Determinism as a statistical metric for ecologically important recurrent behaviors with trapline foraging as a case study
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Patterns of discrete behaviors tied together in specific sequences are essential for the formation of complex behavioral phenomena. Such behavioral sequences can be of critical ecological importance, for example relating to resource acquisition, predator evasion, and sexual selection. The role of sequential behaviors in ecology, however, is understudied, in substantial part due to the difficulty of quantifying complex sequences. Here, we present a modified version of determinism (DET) from recurrence quantification analysis (RQA) as a standard metric for quantifying sequential behaviors. We focus on a case study of trapline foraging, a taxonomically widespread behavioral strategy in which animals repeatedly visit spatially fixed resources in a predictable order. Using a bumble bee movement dataset, we demonstrate how to calculate DET and create and interpret recurrence plots, which visually demonstrate patterns in foraging sequences. We show a new method for statistical comparisons of DET scores and assess the sensitivity of DET to resource density using simulated foraging sequences. We find that DET complements and offers distinct advantages over previously available methods for many questions and datasets since it does not depend on any particular resource arrangement or experimental setup and is relatively insensitive to resource density. These features make DET a powerful tool for comparing sequential behaviors between differing environments in a range of ecologically important contexts.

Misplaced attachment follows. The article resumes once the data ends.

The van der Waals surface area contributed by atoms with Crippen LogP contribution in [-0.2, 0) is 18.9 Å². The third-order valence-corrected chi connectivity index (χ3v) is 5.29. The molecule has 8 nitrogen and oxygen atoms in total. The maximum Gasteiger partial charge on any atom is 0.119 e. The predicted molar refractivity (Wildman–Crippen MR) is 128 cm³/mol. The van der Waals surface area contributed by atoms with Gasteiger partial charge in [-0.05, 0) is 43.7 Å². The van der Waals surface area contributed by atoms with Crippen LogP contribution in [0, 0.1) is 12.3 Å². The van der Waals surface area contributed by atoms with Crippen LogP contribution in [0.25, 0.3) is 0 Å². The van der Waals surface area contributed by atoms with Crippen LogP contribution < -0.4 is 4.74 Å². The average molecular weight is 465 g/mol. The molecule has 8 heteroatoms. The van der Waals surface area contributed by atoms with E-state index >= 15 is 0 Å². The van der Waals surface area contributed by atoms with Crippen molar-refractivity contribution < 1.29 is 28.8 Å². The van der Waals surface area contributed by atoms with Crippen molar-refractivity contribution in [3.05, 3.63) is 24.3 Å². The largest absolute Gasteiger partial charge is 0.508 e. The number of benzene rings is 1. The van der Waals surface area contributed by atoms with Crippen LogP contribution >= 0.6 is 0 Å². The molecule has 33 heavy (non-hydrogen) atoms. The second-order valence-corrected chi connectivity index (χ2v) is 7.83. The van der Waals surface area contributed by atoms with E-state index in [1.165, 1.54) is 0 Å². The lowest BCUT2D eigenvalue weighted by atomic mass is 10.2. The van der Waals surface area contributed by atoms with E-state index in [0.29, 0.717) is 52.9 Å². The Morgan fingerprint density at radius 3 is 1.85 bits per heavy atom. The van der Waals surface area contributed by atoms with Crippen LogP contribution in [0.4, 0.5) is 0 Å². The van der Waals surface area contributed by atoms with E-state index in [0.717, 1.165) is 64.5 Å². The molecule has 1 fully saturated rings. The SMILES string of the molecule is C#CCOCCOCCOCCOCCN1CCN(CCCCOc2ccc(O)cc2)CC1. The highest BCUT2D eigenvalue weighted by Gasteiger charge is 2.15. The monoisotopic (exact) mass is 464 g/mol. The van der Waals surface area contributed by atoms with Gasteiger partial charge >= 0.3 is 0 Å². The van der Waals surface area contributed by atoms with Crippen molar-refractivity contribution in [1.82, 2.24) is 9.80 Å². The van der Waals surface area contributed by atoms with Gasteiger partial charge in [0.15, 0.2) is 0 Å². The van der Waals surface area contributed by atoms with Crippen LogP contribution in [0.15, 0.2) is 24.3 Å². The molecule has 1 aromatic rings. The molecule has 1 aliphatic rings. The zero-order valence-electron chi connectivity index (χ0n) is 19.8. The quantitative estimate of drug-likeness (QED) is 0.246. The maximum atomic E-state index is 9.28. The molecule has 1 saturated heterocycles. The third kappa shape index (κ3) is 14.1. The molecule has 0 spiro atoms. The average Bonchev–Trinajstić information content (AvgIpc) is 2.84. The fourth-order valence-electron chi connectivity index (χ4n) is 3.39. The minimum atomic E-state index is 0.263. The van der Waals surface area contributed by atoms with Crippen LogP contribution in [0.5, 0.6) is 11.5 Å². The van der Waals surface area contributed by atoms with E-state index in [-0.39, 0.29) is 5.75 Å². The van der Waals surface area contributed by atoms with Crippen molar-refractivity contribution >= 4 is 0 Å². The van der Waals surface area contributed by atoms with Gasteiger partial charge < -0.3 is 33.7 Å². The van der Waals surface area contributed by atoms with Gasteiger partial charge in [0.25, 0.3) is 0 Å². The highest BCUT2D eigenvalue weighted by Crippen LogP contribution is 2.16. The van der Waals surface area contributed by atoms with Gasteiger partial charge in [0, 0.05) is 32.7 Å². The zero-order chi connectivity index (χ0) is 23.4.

KeywordsRecurrence quantification analysis (RQA) Recurrence plots Behavioral sequencing Bumble bees (Bombus) Fixed action patterns
This work was funded by the US National Science Foundation (Award # DEB-1120572 to B. Brosi). This work was assisted by the Short-term Visitor program (to CAA and to BJB) of the National Institute for Mathematical and Biological Synthesis, an institute sponsored by the National Science Foundation through NSF Award #DBI-1300426, with additional support from The University of Tennessee, Knoxville. We thank Mary Bushman and two anonymous reviewers for their constructive comments on the manuscript.
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